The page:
Tuesday, April 20, 2010

The Language of Inclusivity

Yet everything that has happened in the history of the world is not "the will of the Goddess." The Goddess is always attempting to persuade us to love intelligently, concretely, and inclusively.
-- Carol P. Christ, Rebirth of the Goddess

As far as it being the day after my announcement, everything went relatively quietly today. I don't know how my supervisor took the news as I was not privy to that meeting.

As Donna told me today, "What does it matter?" My performance is what matters, and everyone thinks I'm doing great she tells me.

I am first and foremost a woman. Transsexual and transgender are adjectives that should be nobody else's business unless it truly matters. I had to bite my tongue with a friend of mine who is an HBS (Harry Benjamin Syndrome) advocate. In her conceptual model, transgender and transsexual are two completely non-overlapping things. She's entitled to her opinion. It's just not my experience. She also says that she's proud to be a transsexual, but I don't consider that the core of my being. As a consequence, years after surgery, her supervisor is telling new employees about how to work with a transsexual.

It's an adjective. Not a noun. The only people who need to know are those who are impacted by it, primarily those that have to watch me transition.

If you think it doesn't matter whether someone refers to you as a transsexual or a transsexual woman, think about this. English language is an embodiment language, that is, essence plays an important part, and hence is represented by the noun and pronoun. All sentences have a noun or pronoun, even if is implied in commands like, "Sit," where "you" is the implied essence.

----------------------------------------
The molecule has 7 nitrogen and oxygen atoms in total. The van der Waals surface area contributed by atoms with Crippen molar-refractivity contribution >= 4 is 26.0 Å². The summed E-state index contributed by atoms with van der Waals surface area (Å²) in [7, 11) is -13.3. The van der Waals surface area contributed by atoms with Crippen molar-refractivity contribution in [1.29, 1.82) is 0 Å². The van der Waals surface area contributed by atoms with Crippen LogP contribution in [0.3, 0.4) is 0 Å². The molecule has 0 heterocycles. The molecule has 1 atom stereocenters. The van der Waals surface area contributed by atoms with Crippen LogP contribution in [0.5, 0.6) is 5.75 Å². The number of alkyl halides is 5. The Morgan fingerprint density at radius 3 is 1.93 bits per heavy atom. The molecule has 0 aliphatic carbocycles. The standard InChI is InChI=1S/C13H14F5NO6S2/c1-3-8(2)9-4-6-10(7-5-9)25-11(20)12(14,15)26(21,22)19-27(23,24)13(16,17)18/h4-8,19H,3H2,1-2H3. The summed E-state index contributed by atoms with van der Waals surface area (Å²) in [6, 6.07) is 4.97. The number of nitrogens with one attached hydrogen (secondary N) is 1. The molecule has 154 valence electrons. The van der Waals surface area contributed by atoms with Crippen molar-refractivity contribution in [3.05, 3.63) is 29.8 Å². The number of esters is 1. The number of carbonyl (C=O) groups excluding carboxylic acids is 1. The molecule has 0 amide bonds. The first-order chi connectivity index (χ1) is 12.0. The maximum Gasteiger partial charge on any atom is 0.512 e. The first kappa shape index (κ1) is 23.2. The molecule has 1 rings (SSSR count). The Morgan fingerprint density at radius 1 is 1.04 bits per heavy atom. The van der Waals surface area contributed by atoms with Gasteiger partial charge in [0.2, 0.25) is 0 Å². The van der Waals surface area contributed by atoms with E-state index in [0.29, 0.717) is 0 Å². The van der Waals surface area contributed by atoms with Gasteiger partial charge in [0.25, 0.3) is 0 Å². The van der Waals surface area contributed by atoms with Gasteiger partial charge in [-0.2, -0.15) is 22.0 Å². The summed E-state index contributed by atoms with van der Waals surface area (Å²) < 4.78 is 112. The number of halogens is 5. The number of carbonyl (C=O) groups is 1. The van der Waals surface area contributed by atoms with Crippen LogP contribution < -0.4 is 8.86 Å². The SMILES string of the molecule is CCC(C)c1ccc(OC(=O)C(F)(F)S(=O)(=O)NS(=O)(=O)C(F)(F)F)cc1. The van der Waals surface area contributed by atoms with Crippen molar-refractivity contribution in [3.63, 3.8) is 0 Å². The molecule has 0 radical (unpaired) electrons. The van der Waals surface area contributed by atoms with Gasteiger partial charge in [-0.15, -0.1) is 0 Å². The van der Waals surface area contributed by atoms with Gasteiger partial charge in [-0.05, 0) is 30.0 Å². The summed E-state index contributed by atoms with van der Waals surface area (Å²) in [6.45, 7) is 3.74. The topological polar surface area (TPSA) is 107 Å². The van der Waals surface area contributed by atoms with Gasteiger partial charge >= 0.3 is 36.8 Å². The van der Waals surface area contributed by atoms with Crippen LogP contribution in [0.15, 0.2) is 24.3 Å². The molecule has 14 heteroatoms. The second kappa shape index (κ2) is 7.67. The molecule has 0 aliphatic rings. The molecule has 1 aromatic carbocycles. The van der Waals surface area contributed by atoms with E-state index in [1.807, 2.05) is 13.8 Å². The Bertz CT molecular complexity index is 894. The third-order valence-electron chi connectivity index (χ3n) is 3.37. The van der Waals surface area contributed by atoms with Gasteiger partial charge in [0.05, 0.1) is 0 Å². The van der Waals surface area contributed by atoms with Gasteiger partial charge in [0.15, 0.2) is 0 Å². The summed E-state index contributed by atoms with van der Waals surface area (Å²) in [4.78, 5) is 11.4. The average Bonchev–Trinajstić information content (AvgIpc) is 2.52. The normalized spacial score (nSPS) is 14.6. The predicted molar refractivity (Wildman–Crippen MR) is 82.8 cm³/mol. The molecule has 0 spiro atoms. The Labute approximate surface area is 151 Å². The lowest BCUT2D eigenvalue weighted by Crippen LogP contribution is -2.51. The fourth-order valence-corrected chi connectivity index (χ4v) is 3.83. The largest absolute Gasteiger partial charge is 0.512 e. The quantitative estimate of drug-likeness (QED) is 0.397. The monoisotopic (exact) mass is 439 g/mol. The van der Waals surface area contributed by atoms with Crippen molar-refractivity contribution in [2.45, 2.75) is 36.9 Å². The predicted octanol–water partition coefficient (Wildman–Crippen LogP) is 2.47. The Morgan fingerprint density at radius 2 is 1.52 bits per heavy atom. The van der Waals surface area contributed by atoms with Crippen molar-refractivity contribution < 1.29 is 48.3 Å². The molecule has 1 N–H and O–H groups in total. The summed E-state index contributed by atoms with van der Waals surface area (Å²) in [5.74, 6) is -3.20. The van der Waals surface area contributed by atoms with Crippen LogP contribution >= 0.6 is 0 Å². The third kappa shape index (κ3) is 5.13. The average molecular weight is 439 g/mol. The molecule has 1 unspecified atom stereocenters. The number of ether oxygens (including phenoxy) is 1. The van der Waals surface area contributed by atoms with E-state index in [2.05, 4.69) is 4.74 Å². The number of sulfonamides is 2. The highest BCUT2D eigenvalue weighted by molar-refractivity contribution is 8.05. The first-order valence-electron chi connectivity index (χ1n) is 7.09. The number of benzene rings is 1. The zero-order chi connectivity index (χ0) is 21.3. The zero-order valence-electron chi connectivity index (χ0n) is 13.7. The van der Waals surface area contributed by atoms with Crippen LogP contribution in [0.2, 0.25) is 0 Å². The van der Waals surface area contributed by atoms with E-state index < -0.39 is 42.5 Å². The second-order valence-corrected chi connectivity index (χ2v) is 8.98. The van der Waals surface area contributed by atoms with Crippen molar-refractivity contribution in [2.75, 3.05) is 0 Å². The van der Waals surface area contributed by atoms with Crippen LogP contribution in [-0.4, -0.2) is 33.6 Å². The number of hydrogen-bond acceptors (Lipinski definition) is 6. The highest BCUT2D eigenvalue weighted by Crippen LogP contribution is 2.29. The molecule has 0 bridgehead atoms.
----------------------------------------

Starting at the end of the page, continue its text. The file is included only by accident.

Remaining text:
The essence component of sentence shows itself most clearly when you reduce the sentence to its spine. Let's take look at two sentences:

1. The productive transsexual is meeting her agenda, and
2. The lazy transsexual woman is slouching off.

When you reduce these sentences to your essence, ala Senior English decomposition, you get:

1a. Transsexual meeting agenda, and
2a. Woman is slouching.

The thought behind Sentence 2a is typically more inclusive because the embodiment is easier to relate to.

This is what happens subconsciously when people parse sentences. They typical reduce the sentence to its minimal structure and then add the modifiers, like adjectives back in. When the essence is known, then the adjective is unnecessary and left off. For example, if there is only one ball, there is no point in saying "I kicked the red ball," because all I have to say is, "I kicked the ball." Capice?

So the moral of this story is, "Don't slouch, because you don't want to be known as a slouching woman."

Hugs and God Bless,

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